A Florida measure that would allow the use of medical marijuana has cleared its final hurdle on Monday and will be on the November ballot.
The state Supreme Court on Monday approved the language for the proposed constitutional amendment. The justices approved the ballot summary 4-3 just three days after a petition drive reached the required number of signatures to place the measure on the ballot.
The decision is a defeat for Attorney General Pam Bondi, who challenged the ballot language by saying it's misleading.
"Today's ruling leaves the issue of medical marijuana in the hands of Florida's voters," Bondi said. "I encourage every Floridian to read the full amendment in order to understand the impact it could have on Floridians."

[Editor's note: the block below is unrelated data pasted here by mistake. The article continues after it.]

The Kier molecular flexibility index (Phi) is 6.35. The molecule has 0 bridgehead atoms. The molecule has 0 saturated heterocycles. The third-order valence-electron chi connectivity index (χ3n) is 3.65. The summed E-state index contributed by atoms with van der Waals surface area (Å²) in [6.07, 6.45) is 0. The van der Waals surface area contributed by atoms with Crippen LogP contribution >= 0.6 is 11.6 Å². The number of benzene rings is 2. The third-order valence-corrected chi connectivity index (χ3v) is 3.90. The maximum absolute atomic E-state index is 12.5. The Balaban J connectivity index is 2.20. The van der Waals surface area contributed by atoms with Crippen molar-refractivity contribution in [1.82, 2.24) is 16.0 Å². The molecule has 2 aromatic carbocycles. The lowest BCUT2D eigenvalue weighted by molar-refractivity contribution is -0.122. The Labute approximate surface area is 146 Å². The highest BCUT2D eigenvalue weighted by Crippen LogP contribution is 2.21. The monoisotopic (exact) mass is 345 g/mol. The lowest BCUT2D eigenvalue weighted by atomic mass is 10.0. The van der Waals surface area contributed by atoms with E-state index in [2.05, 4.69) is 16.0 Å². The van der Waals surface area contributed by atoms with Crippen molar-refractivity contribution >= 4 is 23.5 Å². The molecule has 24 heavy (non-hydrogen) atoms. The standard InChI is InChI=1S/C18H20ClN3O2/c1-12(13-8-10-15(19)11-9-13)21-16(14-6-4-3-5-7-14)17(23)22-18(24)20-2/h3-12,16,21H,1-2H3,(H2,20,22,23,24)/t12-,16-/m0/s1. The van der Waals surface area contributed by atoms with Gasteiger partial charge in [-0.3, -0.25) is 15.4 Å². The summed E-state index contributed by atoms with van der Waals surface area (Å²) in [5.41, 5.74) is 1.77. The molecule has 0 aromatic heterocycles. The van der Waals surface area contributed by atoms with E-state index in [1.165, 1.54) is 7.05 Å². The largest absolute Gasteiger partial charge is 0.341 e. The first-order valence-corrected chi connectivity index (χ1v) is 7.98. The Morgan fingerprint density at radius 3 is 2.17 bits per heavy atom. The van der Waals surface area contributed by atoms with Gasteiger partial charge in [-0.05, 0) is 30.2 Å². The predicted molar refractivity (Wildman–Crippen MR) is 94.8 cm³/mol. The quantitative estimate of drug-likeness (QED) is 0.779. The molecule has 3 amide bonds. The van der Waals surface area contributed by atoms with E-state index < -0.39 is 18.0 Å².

Personal injury lawyer John Morgan has spent about $4 million to place the issue before voters.
Gov. Rick Scott is opposed to medical marijuana.
“I have a great deal of empathy for people battling difficult diseases and I understand arguments in favor of this initiative," Scott said. "But, having seen the terrible affects of alcohol and drug abuse first-hand, I cannot endorse sending Florida down this path and I would personally vote against it."
Scott continued, saying "No matter my personal beliefs, however, a ballot initiative would be up to the voters to decide.”
His Democrats challengers, state Sen. Nan Rich and former Gov. Charlie Crist, both support it.
"This is an issue of compassion, trusting doctors, and trusting the people of Florida. I will vote for it," Crist said.
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